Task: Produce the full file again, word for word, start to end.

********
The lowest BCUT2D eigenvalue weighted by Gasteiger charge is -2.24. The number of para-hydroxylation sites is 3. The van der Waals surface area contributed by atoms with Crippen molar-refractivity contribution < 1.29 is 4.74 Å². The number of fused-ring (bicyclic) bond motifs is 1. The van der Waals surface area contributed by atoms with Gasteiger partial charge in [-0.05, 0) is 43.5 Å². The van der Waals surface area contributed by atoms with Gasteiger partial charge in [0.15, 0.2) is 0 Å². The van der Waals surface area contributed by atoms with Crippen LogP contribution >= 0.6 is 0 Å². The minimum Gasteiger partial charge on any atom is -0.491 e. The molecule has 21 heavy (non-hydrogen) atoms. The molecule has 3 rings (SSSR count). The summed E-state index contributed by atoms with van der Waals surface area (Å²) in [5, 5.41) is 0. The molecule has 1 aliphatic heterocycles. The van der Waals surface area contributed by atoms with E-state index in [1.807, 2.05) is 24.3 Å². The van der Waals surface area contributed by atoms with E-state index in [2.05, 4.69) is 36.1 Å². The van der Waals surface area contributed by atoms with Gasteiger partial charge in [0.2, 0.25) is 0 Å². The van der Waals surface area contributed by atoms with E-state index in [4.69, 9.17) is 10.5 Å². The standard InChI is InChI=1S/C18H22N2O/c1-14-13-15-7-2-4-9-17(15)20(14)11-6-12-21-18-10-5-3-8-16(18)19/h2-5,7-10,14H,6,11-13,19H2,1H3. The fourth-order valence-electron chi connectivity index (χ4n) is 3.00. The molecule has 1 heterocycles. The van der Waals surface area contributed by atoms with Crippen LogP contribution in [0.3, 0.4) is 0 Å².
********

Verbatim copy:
The lowest BCUT2D eigenvalue weighted by Gasteiger charge is -2.24. The number of para-hydroxylation sites is 3. The van der Waals surface area contributed by atoms with Crippen molar-refractivity contribution < 1.29 is 4.74 Å². The number of fused-ring (bicyclic) bond motifs is 1. The van der Waals surface area contributed by atoms with Gasteiger partial charge in [-0.05, 0) is 43.5 Å². The van der Waals surface area contributed by atoms with Gasteiger partial charge in [0.15, 0.2) is 0 Å². The van der Waals surface area contributed by atoms with Crippen LogP contribution >= 0.6 is 0 Å². The minimum Gasteiger partial charge on any atom is -0.491 e. The molecule has 21 heavy (non-hydrogen) atoms. The molecule has 3 rings (SSSR count). The summed E-state index contributed by atoms with van der Waals surface area (Å²) in [5, 5.41) is 0. The molecule has 1 aliphatic heterocycles. The van der Waals surface area contributed by atoms with E-state index in [1.807, 2.05) is 24.3 Å². The van der Waals surface area contributed by atoms with E-state index in [2.05, 4.69) is 36.1 Å². The van der Waals surface area contributed by atoms with Gasteiger partial charge in [0.2, 0.25) is 0 Å². The van der Waals surface area contributed by atoms with E-state index in [4.69, 9.17) is 10.5 Å². The standard InChI is InChI=1S/C18H22N2O/c1-14-13-15-7-2-4-9-17(15)20(14)11-6-12-21-18-10-5-3-8-16(18)19/h2-5,7-10,14H,6,11-13,19H2,1H3. The fourth-order valence-electron chi connectivity index (χ4n) is 3.00. The molecule has 1 heterocycles. The van der Waals surface area contributed by atoms with Crippen LogP contribution in [0.3, 0.4) is 0 Å².